Most likely we will start heading towards Toowoomba and then meet up with the New England Highway. Or maybe the Newell. We want to take the kids to Forbes to show the kids where Nan grew up and Matt spent his holidays, but we’re a mighty long way away from there yet.

So – tell us where to go. Know any great spots we should visit? Obviously we’re interested in cheaper options, and we love to support van parks who don’t charge us exorbitantly for the kids. Dog and camper trailer friendly are our only other requirements.

It’s travelling Choose Your Own Adventure style!

Budget Travelling – Frugal Food Update

When it comes to budget travelling, I think we might be as budget as they come. “How much does it cost?” is probably the question that we and other travelling families are asked most often. And obviously the answers vary pretty widely. But it doesn’t have to cost a bomb. We left home with $7000 and the income from renting out our home. I’m going to start exploring our budget in a bit more depth for you shortly, but for now, here’s an update on our not going to the shops every five minutes experiment. It’s going gangbusters. We’re on Day 10 today, and here’s what’s left:

3 GF Pasta
5L Rice Milk
500mL Olive Oil
1 pack wholegrain Sakata crackers
1 big and 3 small tuna
3 tins mixed beans
6 tins tomatoes
1 tin baked beans
5 tins assorted veg (corn, beetroot)
4 meat meals (2 bacon, 1 steak, 1 mince)
2 cups GF flour
Motherload rice
Assorted jams, honey, coffee, tea, popcorn kernels etc
2 onions, 2 cloves garlic, shallots, half a sweet potato.

That is a Masterchef mystery box waiting to happen, is it not? Realistically I think we could probably make it 14 days if we had more fruit and veg to pad things out, but as it is I think we’ll make it to 12 and then shop. Which is still much better than every 4 or 5 days.

I spent $340 last shop, which works out to $28.34 a day for a family of 5 and a dog. I’d estimate I’ve cut between $10 and $12 a day off our last few week’s food bills, which is enough to give us a bit of breathing room as we come into the parts of the coast where free camping isn’t as accessible. I’m pretty happy with that for a first effort, although there’s definitely a few things I’ll do differently this time.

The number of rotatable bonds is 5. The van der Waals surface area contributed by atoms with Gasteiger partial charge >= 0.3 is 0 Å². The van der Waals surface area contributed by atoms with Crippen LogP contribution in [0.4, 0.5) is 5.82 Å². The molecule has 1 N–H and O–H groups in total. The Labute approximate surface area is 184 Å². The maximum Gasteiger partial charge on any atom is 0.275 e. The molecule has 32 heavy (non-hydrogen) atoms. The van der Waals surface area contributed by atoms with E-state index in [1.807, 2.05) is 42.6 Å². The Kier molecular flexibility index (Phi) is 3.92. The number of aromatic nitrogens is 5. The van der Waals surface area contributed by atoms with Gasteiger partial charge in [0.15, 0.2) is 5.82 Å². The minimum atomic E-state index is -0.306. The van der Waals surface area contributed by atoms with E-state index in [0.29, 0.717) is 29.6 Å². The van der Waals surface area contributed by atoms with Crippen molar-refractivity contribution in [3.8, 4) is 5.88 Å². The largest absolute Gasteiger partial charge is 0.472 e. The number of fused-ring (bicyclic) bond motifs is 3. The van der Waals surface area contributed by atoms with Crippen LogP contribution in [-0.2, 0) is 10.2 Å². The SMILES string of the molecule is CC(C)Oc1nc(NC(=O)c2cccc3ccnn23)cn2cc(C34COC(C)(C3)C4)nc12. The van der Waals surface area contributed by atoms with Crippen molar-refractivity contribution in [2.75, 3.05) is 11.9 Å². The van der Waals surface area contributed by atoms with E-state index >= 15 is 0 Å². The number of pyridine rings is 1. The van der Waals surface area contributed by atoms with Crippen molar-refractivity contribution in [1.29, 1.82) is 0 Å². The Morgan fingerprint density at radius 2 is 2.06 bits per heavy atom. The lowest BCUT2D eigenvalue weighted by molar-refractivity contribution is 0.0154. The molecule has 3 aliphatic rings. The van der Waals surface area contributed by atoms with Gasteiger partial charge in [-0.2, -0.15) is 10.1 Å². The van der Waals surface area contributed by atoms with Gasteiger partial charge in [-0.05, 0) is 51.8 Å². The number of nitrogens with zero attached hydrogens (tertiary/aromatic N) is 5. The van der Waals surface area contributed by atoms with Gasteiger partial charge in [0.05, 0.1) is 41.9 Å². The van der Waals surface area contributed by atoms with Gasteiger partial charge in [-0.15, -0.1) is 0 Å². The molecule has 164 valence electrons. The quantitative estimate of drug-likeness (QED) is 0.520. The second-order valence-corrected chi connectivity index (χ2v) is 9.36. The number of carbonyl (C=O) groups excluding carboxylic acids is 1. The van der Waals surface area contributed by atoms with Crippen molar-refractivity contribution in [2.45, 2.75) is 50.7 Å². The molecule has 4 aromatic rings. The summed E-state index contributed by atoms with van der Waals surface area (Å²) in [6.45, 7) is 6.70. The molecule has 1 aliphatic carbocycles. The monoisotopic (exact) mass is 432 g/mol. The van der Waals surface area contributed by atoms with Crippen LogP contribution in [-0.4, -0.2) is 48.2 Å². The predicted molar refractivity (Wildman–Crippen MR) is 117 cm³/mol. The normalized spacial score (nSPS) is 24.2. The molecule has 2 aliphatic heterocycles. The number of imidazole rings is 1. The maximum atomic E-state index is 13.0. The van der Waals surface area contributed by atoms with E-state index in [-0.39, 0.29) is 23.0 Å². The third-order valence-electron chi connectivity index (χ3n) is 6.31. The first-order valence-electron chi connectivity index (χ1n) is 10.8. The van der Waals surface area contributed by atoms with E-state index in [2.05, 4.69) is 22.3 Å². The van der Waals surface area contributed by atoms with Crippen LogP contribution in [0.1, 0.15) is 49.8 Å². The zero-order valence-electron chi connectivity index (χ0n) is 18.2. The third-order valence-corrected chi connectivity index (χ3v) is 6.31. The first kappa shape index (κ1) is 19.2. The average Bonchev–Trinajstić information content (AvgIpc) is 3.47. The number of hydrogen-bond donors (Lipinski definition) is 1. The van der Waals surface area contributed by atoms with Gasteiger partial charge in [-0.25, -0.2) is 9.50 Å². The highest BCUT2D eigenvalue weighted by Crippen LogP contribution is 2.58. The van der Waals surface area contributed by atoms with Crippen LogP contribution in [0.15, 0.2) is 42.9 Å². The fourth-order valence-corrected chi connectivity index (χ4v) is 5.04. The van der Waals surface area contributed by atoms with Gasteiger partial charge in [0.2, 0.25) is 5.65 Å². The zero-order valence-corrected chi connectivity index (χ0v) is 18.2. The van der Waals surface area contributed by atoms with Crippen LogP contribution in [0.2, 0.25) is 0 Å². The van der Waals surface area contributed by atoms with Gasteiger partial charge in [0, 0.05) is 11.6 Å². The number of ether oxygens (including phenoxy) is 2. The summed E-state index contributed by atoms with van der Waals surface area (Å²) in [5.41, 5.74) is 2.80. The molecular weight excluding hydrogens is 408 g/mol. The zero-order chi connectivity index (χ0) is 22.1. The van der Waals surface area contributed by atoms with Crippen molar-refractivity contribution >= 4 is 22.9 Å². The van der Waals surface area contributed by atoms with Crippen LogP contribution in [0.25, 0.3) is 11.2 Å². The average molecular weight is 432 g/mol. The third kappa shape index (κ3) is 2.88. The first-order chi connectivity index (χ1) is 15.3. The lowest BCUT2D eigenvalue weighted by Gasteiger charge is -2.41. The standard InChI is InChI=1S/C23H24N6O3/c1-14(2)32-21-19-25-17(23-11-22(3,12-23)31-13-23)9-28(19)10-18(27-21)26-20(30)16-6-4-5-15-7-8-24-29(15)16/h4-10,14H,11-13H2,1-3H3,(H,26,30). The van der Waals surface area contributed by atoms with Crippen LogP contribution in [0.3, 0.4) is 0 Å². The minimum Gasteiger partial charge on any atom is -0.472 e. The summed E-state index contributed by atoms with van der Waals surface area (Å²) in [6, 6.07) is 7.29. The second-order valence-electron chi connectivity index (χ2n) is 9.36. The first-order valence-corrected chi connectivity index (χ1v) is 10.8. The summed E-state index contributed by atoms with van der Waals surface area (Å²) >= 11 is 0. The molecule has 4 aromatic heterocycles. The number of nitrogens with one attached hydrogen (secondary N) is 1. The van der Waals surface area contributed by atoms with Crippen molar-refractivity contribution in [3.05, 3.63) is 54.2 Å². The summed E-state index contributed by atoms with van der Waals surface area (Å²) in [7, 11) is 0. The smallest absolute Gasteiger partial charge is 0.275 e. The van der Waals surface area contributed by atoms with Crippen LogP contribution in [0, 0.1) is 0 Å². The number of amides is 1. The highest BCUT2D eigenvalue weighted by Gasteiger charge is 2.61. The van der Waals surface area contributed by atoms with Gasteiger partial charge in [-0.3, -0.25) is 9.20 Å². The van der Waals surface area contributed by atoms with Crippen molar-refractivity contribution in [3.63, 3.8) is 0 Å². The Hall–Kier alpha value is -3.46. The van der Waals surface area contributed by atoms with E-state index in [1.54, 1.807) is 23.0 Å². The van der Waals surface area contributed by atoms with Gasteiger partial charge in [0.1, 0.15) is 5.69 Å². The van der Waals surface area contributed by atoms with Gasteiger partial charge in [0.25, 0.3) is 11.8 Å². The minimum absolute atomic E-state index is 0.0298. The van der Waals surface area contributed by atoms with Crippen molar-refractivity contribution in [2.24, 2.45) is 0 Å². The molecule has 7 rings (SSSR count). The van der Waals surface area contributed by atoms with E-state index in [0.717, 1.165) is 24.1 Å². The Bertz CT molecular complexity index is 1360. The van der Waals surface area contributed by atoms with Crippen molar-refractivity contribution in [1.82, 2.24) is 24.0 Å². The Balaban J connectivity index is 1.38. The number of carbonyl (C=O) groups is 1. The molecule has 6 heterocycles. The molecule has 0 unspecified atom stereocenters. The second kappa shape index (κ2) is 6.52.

I didn’t meal plan or make a shopping list.

I KNOW! I committed both of the cardinal sins of frugal shopping. Last time we shopped, we were going to buy either a freezer or a vacuum sealer, and I had no idea which so didn’t see the point in making a list. I also didn’t stocktake the pantry stores before we went either, so quite frankly I’ll be surprised if I’m kicked out of the talking about food on the internet club. This time, I have redeemed myself by making a fortnightly meal plan which is as scintillating as it sounds, but all jokes aside it is a sensible thing to do. Otherwise you find yourself in the position of trying to work out whether you can put tinned beetroot in a curry (I’m thinking no, right?)

The vacuum sealing worked well, but it does take practise.

My bag cutting minion cut the bags way too big, which is neither frugal or environmentally kind. You do need a bit of a gap between the food and the top of the bag, but we ended up with a bit of plastic waste which made me feel guilty. Also, I did have an air bubble or two which isn’t ideal, and although the food didn’t spoil we ate the same thing a couple of nights in a row to get rid of it before it did.

I didn’t buy enough fruit and veg.

I wasn’t sure how it would all fit in the 60L fridge, so opted for a few emergency cans as backup. Turns out I had plenty of room for fresh. I also struggled to find a good fruit and veg shop in our last location, which didn’t help, but we’re hoping to hit a market this weekend. I’ll buy a heap more this time, and vacuum seal some of that too.

I bought coconut milk instead of coconut cream.

Like a der-fred. Coconut milk is basically just watered down coconut cream, no? So half as many tins and use half coconut cream and half water. (This is why you make lists, people, and don’t just blindly grab stuff of the shelves while you cry.) (May or may not have happened.)

GOAL: 14 days under $400 – is someone playing the Rocky music or is that just me?

What do you spend on groceries? Any top budgeting tips you’d like to share?

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Old school fun for kids

One of the things I love about living on the road is watching how the kids play now. Because for the most part, there’s only the two of them, if they don’t want to play alone they only really have one other option. That’s not to say they don’t still fight; of course they do but they are playing better together now than they ever have.